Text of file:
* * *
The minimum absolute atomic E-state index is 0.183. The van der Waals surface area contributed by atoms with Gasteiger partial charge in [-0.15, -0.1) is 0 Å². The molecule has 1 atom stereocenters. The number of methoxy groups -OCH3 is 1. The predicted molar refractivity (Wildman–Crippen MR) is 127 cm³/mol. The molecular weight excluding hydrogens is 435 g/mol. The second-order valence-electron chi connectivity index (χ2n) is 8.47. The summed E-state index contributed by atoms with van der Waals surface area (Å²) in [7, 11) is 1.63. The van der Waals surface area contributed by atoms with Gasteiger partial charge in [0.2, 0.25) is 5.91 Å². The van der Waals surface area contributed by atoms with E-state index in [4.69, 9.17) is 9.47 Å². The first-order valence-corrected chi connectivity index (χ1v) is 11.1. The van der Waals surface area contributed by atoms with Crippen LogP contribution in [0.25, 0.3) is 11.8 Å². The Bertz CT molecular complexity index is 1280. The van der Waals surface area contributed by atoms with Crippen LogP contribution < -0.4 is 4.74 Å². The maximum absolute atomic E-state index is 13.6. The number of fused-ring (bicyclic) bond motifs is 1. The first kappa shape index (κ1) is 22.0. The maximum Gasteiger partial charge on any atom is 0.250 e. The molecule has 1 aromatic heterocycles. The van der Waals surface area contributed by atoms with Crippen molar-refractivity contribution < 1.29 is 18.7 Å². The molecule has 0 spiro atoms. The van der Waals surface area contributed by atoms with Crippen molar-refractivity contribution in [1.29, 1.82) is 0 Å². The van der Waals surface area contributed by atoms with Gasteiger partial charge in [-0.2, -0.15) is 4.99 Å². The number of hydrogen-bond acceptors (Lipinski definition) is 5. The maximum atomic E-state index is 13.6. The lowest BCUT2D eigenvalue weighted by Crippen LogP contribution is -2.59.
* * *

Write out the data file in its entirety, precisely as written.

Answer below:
The minimum absolute atomic E-state index is 0.183. The van der Waals surface area contributed by atoms with Gasteiger partial charge in [-0.15, -0.1) is 0 Å². The molecule has 1 atom stereocenters. The number of methoxy groups -OCH3 is 1. The predicted molar refractivity (Wildman–Crippen MR) is 127 cm³/mol. The molecular weight excluding hydrogens is 435 g/mol. The second-order valence-electron chi connectivity index (χ2n) is 8.47. The summed E-state index contributed by atoms with van der Waals surface area (Å²) in [7, 11) is 1.63. The van der Waals surface area contributed by atoms with Gasteiger partial charge in [0.2, 0.25) is 5.91 Å². The van der Waals surface area contributed by atoms with E-state index in [4.69, 9.17) is 9.47 Å². The first-order valence-corrected chi connectivity index (χ1v) is 11.1. The van der Waals surface area contributed by atoms with Crippen LogP contribution in [0.25, 0.3) is 11.8 Å². The Bertz CT molecular complexity index is 1280. The van der Waals surface area contributed by atoms with Crippen LogP contribution < -0.4 is 4.74 Å². The maximum absolute atomic E-state index is 13.6. The number of fused-ring (bicyclic) bond motifs is 1. The first kappa shape index (κ1) is 22.0. The maximum Gasteiger partial charge on any atom is 0.250 e. The molecule has 1 aromatic heterocycles. The van der Waals surface area contributed by atoms with Crippen molar-refractivity contribution < 1.29 is 18.7 Å². The molecule has 0 spiro atoms. The van der Waals surface area contributed by atoms with Crippen molar-refractivity contribution in [1.29, 1.82) is 0 Å². The van der Waals surface area contributed by atoms with Gasteiger partial charge in [-0.2, -0.15) is 4.99 Å². The number of hydrogen-bond acceptors (Lipinski definition) is 5. The maximum atomic E-state index is 13.6. The lowest BCUT2D eigenvalue weighted by Crippen LogP contribution is -2.59.